"There is a fundamental issue going into the meeting over the size and shape of the global recovery," said Edwin M. Truman, a senior fellow at the Peter G. Peterson Institute for International Economics and a former assistant Treasury secretary for international affairs. "And it's fair to say that the administration's position is not the same as those of many other countries."

Obama's message places him at odds with such allies as French President Nicolas Sarkozy and German Chancellor Angela Merkel, both of whom have announced austerity measures in recent weeks.

At home, though, Obama is having a hard time putting his money where his message is.

Facing a difficult midterm election season, Congress has approved only about a quarter of the $266 billion in "temporary recovery measures" that the president asked for in his February budget request.

"We need to act in concert for a simple reason: This crisis proved, and events continue to affirm, that our national economies are inextricably linked," Obama said Friday before departing for Canada. "I'll work with other nations not only to coordinate our financial reform efforts, but to promote global economic growth while ensuring that each nation can pursue a path that is sustainable for its own public finances."On Thursday, the Senate blocked a jobs billthat would have extended unemployment benefits and provide aid to cash-starved states, with Republicans saying the $33 billion it would have added to the deficit was too much. The White House condemned "Republican obstruction at a time of great economic challenge for our nation's families."

In his letter last week to G-20 leaders, Obama outlined his more pessimistic view of the economic recovery. He wrote that "significant weaknesses exist across G-20 economies" and warned that after working "exceptionally hard to restore growth we cannot let it falter or lose strength now."

The International Monetary Fund predicts that the U.S. economy will grow more quickly than European economies over the next few years.

But the recent debt crisis in Greece and the vulnerability of other euro-zone countries has made even fiscally secure European countries reluctant to encourage growth with additional public funds or even maintain current spending levels.

"If we don't do something to confront debt, we will be facing increased pressure in the financial markets," said a senior European diplomat in Washington, who spoke on the condition of anonymity to discuss the issue candidly. "But we also understand what President Obama is saying -- that we can't kill the slow recovery underway."

Congress's reluctance to approve Obama's spending requests, the diplomat said, shows that the United States and Europe are "facing the same problems."

"We're in a somewhat contradictory situation that we have to find our way through," the diplomat said. "In the end, it will be very much a matter of taking this country by country."

In recent weeks, Greece has slashed spending and raised taxes to qualify for an international bailout. Merkel recently proposed cutting defense and public works spending and implementing new taxes, even though Germany's deficit is a relatively safe 5 percent of its gross domestic product.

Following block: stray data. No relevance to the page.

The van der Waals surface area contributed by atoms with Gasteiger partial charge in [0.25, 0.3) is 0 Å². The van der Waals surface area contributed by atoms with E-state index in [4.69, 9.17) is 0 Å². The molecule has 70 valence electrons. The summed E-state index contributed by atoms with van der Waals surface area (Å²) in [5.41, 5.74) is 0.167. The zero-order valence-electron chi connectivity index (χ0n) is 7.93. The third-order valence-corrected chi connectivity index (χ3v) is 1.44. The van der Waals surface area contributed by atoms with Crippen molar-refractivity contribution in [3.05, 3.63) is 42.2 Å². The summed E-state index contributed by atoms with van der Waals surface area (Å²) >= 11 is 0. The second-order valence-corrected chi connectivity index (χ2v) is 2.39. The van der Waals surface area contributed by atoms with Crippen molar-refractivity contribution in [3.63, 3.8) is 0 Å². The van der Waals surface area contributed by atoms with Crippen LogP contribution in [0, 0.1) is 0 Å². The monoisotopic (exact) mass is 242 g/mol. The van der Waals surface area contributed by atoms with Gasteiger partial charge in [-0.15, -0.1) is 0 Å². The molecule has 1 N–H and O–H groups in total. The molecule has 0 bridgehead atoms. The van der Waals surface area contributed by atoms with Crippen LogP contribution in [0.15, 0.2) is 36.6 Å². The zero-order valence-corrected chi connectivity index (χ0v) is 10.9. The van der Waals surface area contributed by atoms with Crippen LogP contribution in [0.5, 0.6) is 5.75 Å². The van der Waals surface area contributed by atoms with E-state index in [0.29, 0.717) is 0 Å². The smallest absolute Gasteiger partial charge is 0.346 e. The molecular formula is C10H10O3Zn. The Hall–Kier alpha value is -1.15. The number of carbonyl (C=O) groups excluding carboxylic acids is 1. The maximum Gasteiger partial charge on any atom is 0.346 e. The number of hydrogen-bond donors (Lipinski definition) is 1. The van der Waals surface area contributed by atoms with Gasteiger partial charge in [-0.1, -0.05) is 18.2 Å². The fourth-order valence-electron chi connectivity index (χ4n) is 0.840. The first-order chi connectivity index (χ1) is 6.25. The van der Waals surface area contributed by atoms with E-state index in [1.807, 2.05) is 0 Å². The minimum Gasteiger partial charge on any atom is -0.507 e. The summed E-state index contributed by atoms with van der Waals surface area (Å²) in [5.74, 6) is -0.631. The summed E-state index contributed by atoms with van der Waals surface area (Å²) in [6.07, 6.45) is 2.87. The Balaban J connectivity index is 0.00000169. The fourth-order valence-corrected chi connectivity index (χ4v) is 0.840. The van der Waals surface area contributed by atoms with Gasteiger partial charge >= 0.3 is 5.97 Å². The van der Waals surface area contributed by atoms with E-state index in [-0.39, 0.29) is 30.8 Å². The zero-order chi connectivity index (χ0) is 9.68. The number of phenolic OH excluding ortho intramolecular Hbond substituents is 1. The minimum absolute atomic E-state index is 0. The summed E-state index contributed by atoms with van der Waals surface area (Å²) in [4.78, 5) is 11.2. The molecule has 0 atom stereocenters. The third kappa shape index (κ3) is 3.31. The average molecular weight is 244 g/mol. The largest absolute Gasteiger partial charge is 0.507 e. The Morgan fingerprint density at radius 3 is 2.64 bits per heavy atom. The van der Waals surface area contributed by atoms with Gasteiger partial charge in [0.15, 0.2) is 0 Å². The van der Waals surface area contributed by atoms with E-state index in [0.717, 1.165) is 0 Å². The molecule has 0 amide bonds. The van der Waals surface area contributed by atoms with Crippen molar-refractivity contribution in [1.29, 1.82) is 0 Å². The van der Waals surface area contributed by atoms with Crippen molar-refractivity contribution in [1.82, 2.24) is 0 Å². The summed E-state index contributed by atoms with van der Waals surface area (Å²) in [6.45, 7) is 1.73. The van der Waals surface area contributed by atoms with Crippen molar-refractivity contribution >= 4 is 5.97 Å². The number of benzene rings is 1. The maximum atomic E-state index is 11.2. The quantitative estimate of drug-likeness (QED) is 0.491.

Sarkozy recently announced tens of billions of dollars in budget cuts and plans to raise the French retirement age to save money on public pensions. British Prime Minister David Cameron also moved to raise the pension age in a budget proposal this week that would also increase taxes and sharply cut government spending.

In his letter, Obama acknowledged Europe's dilemma, saying there is a "need to commit to fiscal adjustments that stabilize debt-to-GDP ratios at appropriate levels." He also warned that such "consolidation" should be done over "the medium term," citing the "consequential mistakes of the past when stimulus was too quickly withdrawn."

But senior administration officials say the United States is doing just that: stepping down quickly from its public spending over the next year. That is happening largely because the $862 billion stimulus measure passed in February 2009 is due to expire next year.

Administration officials say their efforts to encourage private-sector growth, through small-business tax breaks and other legislation, are designed to make up for the decline in stimulus spending.

The somewhat mixed U.S. message to Europeans leaders means the stimulus debate in Toronto will probably revolve around the pace of the spending retreat, European diplomats and administration officials say.

Heather Conley, director of the Europe program at the Center for Strategic and International Studies, said Obama and European leaders will seek to "differentiate those exit strategies" in the G-20's concluding statement.

"They'll come up with artful terms to suggest we're continuing to work on these issues," she said. "We haven't reached agreement."

In that way, she said, the meeting here is a prelude to the next gathering scheduled for later this year.

"This is not the summit to say, okay, we've weathered the storm," Conley said. "It's to say we're coming out of this in different places, we need to keep up the progress. And I think you're going to see the agenda developing really for the summit in South Korea in November to see if we really have weathered this European debt crisis."